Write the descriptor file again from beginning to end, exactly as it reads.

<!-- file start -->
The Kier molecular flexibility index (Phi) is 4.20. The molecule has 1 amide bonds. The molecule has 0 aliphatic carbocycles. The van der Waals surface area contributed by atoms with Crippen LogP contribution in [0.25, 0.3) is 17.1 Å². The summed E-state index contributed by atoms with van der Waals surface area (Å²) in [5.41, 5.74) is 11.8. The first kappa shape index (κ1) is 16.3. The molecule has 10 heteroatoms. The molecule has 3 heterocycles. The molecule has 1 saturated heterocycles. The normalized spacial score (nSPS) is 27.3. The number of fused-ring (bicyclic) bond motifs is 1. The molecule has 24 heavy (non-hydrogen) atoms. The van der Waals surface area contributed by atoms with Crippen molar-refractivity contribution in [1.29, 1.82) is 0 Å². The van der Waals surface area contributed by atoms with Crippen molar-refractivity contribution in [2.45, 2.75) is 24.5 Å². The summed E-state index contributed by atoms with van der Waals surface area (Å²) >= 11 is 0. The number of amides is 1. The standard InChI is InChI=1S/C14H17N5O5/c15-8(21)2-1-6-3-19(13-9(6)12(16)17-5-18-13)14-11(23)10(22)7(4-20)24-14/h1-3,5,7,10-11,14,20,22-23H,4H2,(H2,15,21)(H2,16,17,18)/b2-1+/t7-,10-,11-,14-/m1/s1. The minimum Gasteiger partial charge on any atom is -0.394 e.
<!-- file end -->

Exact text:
The Kier molecular flexibility index (Phi) is 4.20. The molecule has 1 amide bonds. The molecule has 0 aliphatic carbocycles. The van der Waals surface area contributed by atoms with Crippen LogP contribution in [0.25, 0.3) is 17.1 Å². The summed E-state index contributed by atoms with van der Waals surface area (Å²) in [5.41, 5.74) is 11.8. The first kappa shape index (κ1) is 16.3. The molecule has 10 heteroatoms. The molecule has 3 heterocycles. The molecule has 1 saturated heterocycles. The normalized spacial score (nSPS) is 27.3. The number of fused-ring (bicyclic) bond motifs is 1. The molecule has 24 heavy (non-hydrogen) atoms. The van der Waals surface area contributed by atoms with Crippen molar-refractivity contribution in [1.29, 1.82) is 0 Å². The van der Waals surface area contributed by atoms with Crippen molar-refractivity contribution in [2.45, 2.75) is 24.5 Å². The summed E-state index contributed by atoms with van der Waals surface area (Å²) >= 11 is 0. The number of amides is 1. The standard InChI is InChI=1S/C14H17N5O5/c15-8(21)2-1-6-3-19(13-9(6)12(16)17-5-18-13)14-11(23)10(22)7(4-20)24-14/h1-3,5,7,10-11,14,20,22-23H,4H2,(H2,15,21)(H2,16,17,18)/b2-1+/t7-,10-,11-,14-/m1/s1. The minimum Gasteiger partial charge on any atom is -0.394 e.